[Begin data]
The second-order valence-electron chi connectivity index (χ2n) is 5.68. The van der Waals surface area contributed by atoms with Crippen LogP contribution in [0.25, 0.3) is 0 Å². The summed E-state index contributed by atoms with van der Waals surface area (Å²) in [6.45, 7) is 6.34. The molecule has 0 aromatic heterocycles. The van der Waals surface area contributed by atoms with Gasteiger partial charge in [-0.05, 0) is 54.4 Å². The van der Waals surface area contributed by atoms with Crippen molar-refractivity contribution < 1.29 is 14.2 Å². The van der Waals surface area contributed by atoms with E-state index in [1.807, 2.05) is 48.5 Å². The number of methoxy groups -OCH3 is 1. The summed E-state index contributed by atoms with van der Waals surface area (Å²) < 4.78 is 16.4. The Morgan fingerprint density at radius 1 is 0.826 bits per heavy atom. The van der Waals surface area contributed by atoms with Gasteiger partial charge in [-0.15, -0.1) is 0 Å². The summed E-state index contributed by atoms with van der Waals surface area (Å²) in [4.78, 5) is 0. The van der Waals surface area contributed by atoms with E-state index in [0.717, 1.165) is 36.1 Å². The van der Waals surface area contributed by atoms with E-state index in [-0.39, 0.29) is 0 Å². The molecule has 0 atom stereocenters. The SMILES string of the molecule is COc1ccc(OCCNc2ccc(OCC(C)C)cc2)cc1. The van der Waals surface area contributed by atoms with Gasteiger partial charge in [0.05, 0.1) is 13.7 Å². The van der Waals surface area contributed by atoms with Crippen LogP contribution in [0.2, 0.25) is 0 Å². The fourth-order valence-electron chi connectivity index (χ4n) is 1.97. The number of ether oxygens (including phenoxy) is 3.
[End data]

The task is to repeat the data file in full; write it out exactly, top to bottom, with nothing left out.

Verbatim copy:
The second-order valence-electron chi connectivity index (χ2n) is 5.68. The van der Waals surface area contributed by atoms with Crippen LogP contribution in [0.25, 0.3) is 0 Å². The summed E-state index contributed by atoms with van der Waals surface area (Å²) in [6.45, 7) is 6.34. The molecule has 0 aromatic heterocycles. The van der Waals surface area contributed by atoms with Gasteiger partial charge in [-0.05, 0) is 54.4 Å². The van der Waals surface area contributed by atoms with Crippen molar-refractivity contribution < 1.29 is 14.2 Å². The van der Waals surface area contributed by atoms with E-state index in [1.807, 2.05) is 48.5 Å². The number of methoxy groups -OCH3 is 1. The summed E-state index contributed by atoms with van der Waals surface area (Å²) < 4.78 is 16.4. The Morgan fingerprint density at radius 1 is 0.826 bits per heavy atom. The van der Waals surface area contributed by atoms with Gasteiger partial charge in [-0.15, -0.1) is 0 Å². The summed E-state index contributed by atoms with van der Waals surface area (Å²) in [4.78, 5) is 0. The van der Waals surface area contributed by atoms with E-state index in [0.717, 1.165) is 36.1 Å². The van der Waals surface area contributed by atoms with E-state index in [-0.39, 0.29) is 0 Å². The molecule has 0 atom stereocenters. The SMILES string of the molecule is COc1ccc(OCCNc2ccc(OCC(C)C)cc2)cc1. The van der Waals surface area contributed by atoms with Gasteiger partial charge in [0.05, 0.1) is 13.7 Å². The van der Waals surface area contributed by atoms with Crippen LogP contribution in [0.2, 0.25) is 0 Å². The fourth-order valence-electron chi connectivity index (χ4n) is 1.97. The number of ether oxygens (including phenoxy) is 3.